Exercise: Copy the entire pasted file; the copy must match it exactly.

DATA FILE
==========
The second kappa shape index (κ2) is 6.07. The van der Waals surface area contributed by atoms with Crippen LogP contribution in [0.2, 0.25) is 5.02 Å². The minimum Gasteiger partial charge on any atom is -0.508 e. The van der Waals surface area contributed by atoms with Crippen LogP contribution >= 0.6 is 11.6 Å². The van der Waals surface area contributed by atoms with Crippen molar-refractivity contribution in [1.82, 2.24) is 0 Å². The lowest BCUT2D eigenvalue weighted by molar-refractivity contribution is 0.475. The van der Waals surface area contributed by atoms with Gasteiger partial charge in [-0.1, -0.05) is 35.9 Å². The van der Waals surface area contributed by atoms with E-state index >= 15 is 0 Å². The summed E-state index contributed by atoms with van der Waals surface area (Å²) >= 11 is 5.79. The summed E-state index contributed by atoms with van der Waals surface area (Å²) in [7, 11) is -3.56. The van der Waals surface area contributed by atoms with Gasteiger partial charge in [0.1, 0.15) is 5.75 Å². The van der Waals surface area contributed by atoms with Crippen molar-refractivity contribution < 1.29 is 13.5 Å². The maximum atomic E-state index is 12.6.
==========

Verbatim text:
The second kappa shape index (κ2) is 6.07. The van der Waals surface area contributed by atoms with Crippen LogP contribution in [0.2, 0.25) is 5.02 Å². The minimum Gasteiger partial charge on any atom is -0.508 e. The van der Waals surface area contributed by atoms with Crippen LogP contribution >= 0.6 is 11.6 Å². The van der Waals surface area contributed by atoms with Crippen molar-refractivity contribution in [1.82, 2.24) is 0 Å². The lowest BCUT2D eigenvalue weighted by molar-refractivity contribution is 0.475. The van der Waals surface area contributed by atoms with Gasteiger partial charge in [-0.1, -0.05) is 35.9 Å². The van der Waals surface area contributed by atoms with E-state index >= 15 is 0 Å². The summed E-state index contributed by atoms with van der Waals surface area (Å²) >= 11 is 5.79. The summed E-state index contributed by atoms with van der Waals surface area (Å²) in [7, 11) is -3.56. The van der Waals surface area contributed by atoms with Gasteiger partial charge in [0.1, 0.15) is 5.75 Å². The van der Waals surface area contributed by atoms with Crippen molar-refractivity contribution < 1.29 is 13.5 Å². The maximum atomic E-state index is 12.6.